Regulation of CTLA-4 expression during T cell activation

David Perkins, Zemin Wang, Carolyn Donovan, Hongzhen He, David Mark, Guimin Guan, Yunsheng Wang, Theresa Walunas, Jeffrey Bluestone, James Listman, Patricia W. Finn*

*Corresponding author for this work

Research output: Contribution to journalArticlepeer-review

198 Scopus citations


T cell activation requires at least two distinct signals, including signaling via the Ag-specific TCR and a costimulatory pathway. The best characterized costimulatory pathway involves the CD28 molecule, which is expressed constitutively on T cells and binds the family of B7 counter- receptors on APCs. Inhibition of this costimulatory pathway prevents T cell activation and can lead to long-term T cell unresponsiveness or anergy. In contrast, CTLA4, which is homologous to CD28, has been shown to be a negative regulator of T cell activation. The CTLA4 molecule is not expressed on resting T cells, but is induced after the initial steps of T cell activation. To address the regulation of CTLA4 expression, we have analyzed CTLA4 at the level of cell surface expression, mRNA, rate of transcription, and rate of decay of message. Nuclear runoff results show an increase in the rate of transcription following T cell activation. Our analyses of non-T cells, including B cells, mastocytoma, and fibroblasts, by Northern blot analysis detect only T cell expression of CTLA4. Reporter gene analysis indicates that 335 bp of upstream CTLA4 sequence are sufficient to control inducibility. We have identified important regulatory regions that control inducible and cell- specific CTLA4 expression. These results also suggest that both positive and negative response elements modulate the transcriptional regulation of CTLA4 gene expression. Understanding the regulation of CTLA4 should provide insight into the regulation of T cell activation at the molecular level.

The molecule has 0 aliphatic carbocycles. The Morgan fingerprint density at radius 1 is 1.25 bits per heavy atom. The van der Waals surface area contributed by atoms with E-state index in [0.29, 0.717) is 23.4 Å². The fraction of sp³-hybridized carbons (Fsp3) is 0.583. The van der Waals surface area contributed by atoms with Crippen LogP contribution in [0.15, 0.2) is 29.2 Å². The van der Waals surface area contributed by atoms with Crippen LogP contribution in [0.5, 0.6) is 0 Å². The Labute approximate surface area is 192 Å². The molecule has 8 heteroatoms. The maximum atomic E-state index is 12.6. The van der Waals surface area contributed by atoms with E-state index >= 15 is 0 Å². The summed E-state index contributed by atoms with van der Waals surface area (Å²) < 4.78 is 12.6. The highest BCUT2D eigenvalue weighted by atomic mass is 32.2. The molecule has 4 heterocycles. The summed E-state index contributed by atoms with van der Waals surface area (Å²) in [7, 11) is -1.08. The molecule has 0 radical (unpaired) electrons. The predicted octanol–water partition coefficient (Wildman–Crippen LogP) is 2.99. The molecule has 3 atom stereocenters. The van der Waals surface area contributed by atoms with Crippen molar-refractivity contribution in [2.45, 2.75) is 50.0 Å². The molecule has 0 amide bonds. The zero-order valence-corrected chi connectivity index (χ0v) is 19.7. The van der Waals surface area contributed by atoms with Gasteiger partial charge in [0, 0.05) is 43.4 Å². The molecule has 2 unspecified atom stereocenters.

Original languageEnglish (US)
Pages (from-to)4154-4159
Number of pages6
JournalJournal of Immunology
Issue number11
StatePublished - Jun 1 1996

ASJC Scopus subject areas

  • Immunology and Allergy
  • Immunology


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